ISSN 1470-3947 (print) | ISSN 1479-6848 (online)

Endocrine Abstracts (2019) 63 P881 | DOI: 10.1530/endoabs.63.P881

Epidemiology and evolution data on gastroenteropancretic and pulmonary neuroendocrine tumors

Cristina Olariu1, Gherghe Mirela2 & Corin Badiu1,3

1Institute of Endocrinology, Bucharest, Romania; 2Institute of Oncology, Bucharest, Romania; 3‘C. Davila’ University of Medicine and Pharmacy, Bucharest, Romania.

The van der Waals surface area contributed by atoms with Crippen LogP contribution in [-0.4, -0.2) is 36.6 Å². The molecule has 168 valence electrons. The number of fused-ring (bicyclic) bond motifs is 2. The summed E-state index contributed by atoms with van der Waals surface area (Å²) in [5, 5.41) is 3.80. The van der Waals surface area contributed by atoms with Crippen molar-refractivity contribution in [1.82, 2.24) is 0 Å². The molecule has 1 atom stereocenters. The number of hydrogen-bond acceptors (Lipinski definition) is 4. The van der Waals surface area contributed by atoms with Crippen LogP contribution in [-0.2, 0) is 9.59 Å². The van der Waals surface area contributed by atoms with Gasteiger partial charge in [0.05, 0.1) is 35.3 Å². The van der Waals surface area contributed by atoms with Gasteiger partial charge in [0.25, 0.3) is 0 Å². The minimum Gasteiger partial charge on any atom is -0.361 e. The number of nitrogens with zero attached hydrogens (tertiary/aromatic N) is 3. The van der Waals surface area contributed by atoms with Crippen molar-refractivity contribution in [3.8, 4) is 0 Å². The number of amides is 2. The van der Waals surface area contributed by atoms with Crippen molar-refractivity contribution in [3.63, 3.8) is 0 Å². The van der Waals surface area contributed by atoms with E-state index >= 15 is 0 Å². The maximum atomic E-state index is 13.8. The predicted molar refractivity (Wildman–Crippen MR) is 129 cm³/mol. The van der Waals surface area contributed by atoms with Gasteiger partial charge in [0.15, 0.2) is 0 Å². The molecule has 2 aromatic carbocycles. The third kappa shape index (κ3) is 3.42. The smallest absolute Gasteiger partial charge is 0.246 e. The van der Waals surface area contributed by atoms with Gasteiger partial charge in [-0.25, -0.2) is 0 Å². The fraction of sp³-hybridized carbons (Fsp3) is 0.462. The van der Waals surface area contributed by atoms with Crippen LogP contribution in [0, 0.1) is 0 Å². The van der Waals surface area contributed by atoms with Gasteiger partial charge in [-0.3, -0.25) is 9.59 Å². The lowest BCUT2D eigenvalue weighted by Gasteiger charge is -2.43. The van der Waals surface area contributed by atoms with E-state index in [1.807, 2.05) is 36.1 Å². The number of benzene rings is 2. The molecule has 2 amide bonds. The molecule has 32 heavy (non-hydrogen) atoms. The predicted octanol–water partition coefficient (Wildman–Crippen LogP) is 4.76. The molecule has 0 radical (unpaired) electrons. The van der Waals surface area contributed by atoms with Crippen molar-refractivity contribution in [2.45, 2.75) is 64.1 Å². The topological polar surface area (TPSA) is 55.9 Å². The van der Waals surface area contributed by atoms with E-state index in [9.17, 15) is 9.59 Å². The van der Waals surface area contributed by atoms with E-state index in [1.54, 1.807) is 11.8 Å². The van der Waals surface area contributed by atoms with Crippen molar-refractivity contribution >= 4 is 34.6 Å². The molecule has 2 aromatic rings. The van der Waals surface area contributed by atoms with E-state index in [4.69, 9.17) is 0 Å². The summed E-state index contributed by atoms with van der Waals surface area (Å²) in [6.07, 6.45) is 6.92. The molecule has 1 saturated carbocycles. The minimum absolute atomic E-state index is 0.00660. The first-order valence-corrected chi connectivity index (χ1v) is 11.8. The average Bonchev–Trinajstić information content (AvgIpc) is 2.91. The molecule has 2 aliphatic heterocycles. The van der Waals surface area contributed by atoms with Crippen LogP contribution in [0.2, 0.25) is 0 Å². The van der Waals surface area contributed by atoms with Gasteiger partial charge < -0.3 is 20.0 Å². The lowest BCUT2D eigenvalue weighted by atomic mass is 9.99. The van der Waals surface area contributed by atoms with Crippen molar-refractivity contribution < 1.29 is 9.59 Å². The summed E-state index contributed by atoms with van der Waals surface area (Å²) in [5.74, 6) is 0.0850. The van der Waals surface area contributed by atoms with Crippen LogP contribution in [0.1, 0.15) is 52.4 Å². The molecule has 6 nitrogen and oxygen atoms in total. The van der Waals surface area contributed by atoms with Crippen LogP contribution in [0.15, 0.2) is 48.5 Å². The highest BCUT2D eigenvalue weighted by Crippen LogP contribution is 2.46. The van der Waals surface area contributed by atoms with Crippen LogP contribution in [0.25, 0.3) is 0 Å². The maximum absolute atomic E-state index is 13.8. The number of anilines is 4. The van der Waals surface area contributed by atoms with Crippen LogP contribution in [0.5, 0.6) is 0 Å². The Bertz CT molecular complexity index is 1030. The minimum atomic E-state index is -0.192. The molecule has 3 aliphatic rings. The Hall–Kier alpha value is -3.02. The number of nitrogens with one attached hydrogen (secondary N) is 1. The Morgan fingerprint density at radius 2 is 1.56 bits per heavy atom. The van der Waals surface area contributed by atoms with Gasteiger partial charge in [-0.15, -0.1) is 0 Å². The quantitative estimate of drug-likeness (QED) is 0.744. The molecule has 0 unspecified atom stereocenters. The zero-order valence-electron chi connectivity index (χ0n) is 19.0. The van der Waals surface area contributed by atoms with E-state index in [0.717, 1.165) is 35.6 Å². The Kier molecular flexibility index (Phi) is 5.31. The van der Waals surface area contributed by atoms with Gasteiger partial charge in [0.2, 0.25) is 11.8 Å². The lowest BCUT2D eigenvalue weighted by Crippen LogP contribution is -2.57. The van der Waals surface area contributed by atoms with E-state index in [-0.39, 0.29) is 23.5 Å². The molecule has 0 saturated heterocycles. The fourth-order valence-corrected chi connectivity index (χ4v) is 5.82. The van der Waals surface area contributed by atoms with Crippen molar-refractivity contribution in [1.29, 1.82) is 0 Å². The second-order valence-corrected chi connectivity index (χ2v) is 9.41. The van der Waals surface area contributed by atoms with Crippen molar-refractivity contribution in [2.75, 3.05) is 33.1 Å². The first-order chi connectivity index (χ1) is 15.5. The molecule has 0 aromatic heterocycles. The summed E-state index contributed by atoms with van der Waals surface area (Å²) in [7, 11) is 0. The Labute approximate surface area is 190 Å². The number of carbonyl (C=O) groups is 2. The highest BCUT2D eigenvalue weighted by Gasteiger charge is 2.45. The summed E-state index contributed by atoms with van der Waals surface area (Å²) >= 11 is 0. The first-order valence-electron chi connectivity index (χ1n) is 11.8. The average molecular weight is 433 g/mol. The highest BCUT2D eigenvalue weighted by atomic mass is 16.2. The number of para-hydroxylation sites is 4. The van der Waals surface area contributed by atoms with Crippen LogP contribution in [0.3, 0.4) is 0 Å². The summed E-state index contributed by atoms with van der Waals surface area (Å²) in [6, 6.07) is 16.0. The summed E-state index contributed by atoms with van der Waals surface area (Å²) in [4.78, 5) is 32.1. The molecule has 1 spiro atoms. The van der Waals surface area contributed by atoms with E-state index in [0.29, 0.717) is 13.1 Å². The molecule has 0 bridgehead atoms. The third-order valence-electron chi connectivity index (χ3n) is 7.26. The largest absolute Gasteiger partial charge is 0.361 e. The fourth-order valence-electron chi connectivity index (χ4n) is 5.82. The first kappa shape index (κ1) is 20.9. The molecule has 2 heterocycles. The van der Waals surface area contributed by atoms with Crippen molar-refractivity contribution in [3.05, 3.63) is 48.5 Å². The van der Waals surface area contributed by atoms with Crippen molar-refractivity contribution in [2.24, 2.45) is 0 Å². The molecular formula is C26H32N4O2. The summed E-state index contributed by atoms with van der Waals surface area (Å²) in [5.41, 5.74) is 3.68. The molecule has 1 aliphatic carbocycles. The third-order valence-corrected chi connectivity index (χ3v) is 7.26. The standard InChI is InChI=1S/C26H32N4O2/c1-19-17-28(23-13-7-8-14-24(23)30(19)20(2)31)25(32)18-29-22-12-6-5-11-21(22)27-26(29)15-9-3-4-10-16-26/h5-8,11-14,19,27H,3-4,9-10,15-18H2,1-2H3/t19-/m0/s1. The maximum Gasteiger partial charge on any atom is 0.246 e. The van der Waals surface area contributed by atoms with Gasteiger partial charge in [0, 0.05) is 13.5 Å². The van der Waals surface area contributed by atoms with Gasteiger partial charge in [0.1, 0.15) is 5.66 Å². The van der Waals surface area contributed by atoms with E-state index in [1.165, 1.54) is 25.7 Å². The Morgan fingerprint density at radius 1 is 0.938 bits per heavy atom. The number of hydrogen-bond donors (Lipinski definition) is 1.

Neuroendocrine tumors (NETs) includes a broad family of tumors, the most frequent ones are in the gastrointestinal tract, lung, thymus, and pancreas. Gas-trointestinal and Pulmonary NETs may present with symptoms attributable to hormonal hypersecretion, which include intermit-tent flushing and diarrhea, or symptoms related to Cushing Syndrome. The variability of clinical manifestation may lead to late referral or misdiagnosis. In this retrospective study we analyzed 27 patients with NET of various primary tumor sites treated at our department during 2006–2018. Tumors were graded and staged according to histopathological criteria and their extent of metastases. Hormonal analyses have been done at each presentation. Immunohistochemical (IHC) staining for specific hormonal markers was executed in all tumors. 20 patients (12 women) presented with gastroentero-pancreatic tumors, 10 with pancreatic localization, 6 jejuno-ileal, 3 rectal and 1 gastric determination. 17 were referred to our department after surgery, with no hormonal work-up prior surgery, 3 had been primary endocrine investigated, all had developed symptoms a few years before diagnosis, and all presented with IHC staining for Synaptophisin and Chromogranin A, 2 of them got lost in follow-up. We investigated 7 patients with pulmonary NET, 5 of them were diagnosed primary in our department with ectopic Cushing, with a positive outcome after surgery and the other 2 were referred with atypical forms, requiring chemotherapy; 3 out of 27 patients have been lost in follow-up. The study revealed that neuroendocrine tumors often are late referred or misdiagnosed, and still a challenge, emphasizing the importance of multidisciplinary cooperation.

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